Suggestions for the future on your web site: (was cookies, and before that Re: Dreamhost hijacking my prefix...)

Rich Kulawiec rsk at gsp.org
Wed Jan 23 08:45:42 UTC 2013


On Mon, Jan 21, 2013 at 02:23:53AM -0600, Jimmy Hess wrote:
> that   sort of abuse is likely need to be protected against
> via a captcha challenge as well,   

Once again: captchas have zero security value.  They either defend
(a) resources worth attacking or (b) resources not worth attacking.  If it's
(a) then they can and will be defeated as soon as someone chooses to
trouble themselves to do so.  If it's (b) then they're not worth the
effort to deploy.  See, for example:

	http://www.freedom-to-tinker.com/blog/ed-felten/2008/09/02/cheap-captcha-solving-changes-security-game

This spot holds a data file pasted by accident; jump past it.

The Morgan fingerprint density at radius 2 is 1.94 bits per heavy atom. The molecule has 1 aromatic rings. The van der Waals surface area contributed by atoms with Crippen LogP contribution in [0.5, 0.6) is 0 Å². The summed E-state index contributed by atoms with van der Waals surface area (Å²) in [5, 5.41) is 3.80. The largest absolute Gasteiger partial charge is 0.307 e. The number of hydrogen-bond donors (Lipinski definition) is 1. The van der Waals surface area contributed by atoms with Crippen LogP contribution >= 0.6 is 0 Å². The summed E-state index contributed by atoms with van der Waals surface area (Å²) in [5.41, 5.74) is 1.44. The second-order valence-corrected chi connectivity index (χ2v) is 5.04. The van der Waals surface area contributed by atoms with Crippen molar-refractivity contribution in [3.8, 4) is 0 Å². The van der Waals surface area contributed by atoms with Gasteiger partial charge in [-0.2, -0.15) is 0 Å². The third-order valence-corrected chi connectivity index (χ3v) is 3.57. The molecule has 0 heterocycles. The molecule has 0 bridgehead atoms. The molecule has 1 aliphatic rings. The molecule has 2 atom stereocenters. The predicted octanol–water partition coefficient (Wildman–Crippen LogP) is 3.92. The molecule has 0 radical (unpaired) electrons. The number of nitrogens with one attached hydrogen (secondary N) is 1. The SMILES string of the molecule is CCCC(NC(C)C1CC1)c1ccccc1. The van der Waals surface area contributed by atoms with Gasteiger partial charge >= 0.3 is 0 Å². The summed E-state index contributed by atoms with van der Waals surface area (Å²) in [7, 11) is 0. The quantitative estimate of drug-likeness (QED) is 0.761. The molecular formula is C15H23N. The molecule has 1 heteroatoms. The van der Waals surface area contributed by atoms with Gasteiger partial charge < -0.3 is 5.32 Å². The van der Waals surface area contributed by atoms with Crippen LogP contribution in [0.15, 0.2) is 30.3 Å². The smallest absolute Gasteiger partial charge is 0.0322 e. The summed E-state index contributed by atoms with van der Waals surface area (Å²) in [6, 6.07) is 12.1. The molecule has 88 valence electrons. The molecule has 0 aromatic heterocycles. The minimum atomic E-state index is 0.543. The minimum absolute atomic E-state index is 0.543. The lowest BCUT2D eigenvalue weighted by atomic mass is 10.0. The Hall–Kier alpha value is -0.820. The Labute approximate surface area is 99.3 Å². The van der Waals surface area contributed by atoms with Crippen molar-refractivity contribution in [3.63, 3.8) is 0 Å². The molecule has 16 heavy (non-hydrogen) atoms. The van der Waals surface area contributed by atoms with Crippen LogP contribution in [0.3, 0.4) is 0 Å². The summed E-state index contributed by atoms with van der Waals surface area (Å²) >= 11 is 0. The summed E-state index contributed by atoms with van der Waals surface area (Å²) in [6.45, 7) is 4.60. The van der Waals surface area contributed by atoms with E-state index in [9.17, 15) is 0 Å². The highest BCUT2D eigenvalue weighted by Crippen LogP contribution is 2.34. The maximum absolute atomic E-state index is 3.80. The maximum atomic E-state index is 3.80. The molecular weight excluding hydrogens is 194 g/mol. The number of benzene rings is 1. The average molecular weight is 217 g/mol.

http://www.physorg.com/news/2011-11-stanford-outsmart-captcha-codes.html
	http://arstechnica.com/news.ars/post/20080415-gone-in-60-seconds-spambot-cracks-livehotmail-captcha.html
	http://cintruder.sourceforge.net/
	http://arstechnica.com/security/2012/05/google-recaptcha-brought-to-its-knees/
	http://www.troyhunt.com/2012/01/breaking-captcha-with-automated-humans.html
	http://it.slashdot.org/article.pl?sid=08/10/14/1442213

Now I'll grant that captchas aren't as miserably stupid as constructs
like "user at example dot com" [1] but they really are worthless the
moment they're confronted by even a modestly clueful/resourceful adversary.

---rsk

[1] Such constructs are based on the proposition that spammers capable
of writing and deploying sophisticated malware, operating enormous botnets,
maintaining massive address databases, etc., are somehow mysteriously
incapable of writing

	perl -pe 's/[ ]+dot[ ]+/./g; s/[ ]+at[ ]*/@/g; print $_, "\n";'

and similar trivial bits of deobfuscation code.



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